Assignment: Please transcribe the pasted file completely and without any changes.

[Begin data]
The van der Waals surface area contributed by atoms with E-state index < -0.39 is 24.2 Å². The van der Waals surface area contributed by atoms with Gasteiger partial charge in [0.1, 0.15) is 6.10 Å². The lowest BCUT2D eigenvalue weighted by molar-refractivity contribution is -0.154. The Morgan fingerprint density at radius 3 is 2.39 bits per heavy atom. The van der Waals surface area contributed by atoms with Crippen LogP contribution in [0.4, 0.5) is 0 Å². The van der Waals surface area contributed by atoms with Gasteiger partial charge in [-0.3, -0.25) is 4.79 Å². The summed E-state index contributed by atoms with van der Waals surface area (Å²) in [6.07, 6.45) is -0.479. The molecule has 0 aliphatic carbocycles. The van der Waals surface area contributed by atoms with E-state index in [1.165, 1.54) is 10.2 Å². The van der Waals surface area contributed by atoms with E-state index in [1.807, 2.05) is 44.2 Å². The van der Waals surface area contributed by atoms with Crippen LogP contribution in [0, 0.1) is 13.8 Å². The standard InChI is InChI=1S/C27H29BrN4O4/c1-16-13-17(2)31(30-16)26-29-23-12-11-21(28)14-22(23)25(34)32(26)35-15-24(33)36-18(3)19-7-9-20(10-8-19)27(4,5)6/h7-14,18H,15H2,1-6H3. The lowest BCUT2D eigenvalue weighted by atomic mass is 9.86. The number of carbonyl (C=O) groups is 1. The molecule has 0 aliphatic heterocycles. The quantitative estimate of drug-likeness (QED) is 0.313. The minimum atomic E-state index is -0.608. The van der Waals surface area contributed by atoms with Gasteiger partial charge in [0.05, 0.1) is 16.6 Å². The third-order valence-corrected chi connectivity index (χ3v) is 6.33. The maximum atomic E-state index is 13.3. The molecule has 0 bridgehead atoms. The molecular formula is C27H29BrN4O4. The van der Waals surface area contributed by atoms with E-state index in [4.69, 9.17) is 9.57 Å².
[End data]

The van der Waals surface area contributed by atoms with E-state index < -0.39 is 24.2 Å². The van der Waals surface area contributed by atoms with Gasteiger partial charge in [0.1, 0.15) is 6.10 Å². The lowest BCUT2D eigenvalue weighted by molar-refractivity contribution is -0.154. The Morgan fingerprint density at radius 3 is 2.39 bits per heavy atom. The van der Waals surface area contributed by atoms with Crippen LogP contribution in [0.4, 0.5) is 0 Å². The van der Waals surface area contributed by atoms with Gasteiger partial charge in [-0.3, -0.25) is 4.79 Å². The summed E-state index contributed by atoms with van der Waals surface area (Å²) in [6.07, 6.45) is -0.479. The molecule has 0 aliphatic carbocycles. The van der Waals surface area contributed by atoms with E-state index in [1.165, 1.54) is 10.2 Å². The van der Waals surface area contributed by atoms with E-state index in [1.807, 2.05) is 44.2 Å². The van der Waals surface area contributed by atoms with Crippen LogP contribution in [0, 0.1) is 13.8 Å². The standard InChI is InChI=1S/C27H29BrN4O4/c1-16-13-17(2)31(30-16)26-29-23-12-11-21(28)14-22(23)25(34)32(26)35-15-24(33)36-18(3)19-7-9-20(10-8-19)27(4,5)6/h7-14,18H,15H2,1-6H3. The lowest BCUT2D eigenvalue weighted by atomic mass is 9.86. The number of carbonyl (C=O) groups is 1. The molecule has 0 aliphatic heterocycles. The quantitative estimate of drug-likeness (QED) is 0.313. The minimum atomic E-state index is -0.608. The van der Waals surface area contributed by atoms with Gasteiger partial charge in [0.05, 0.1) is 16.6 Å². The third-order valence-corrected chi connectivity index (χ3v) is 6.33. The maximum atomic E-state index is 13.3. The molecule has 0 bridgehead atoms. The molecular formula is C27H29BrN4O4. The van der Waals surface area contributed by atoms with E-state index in [4.69, 9.17) is 9.57 Å².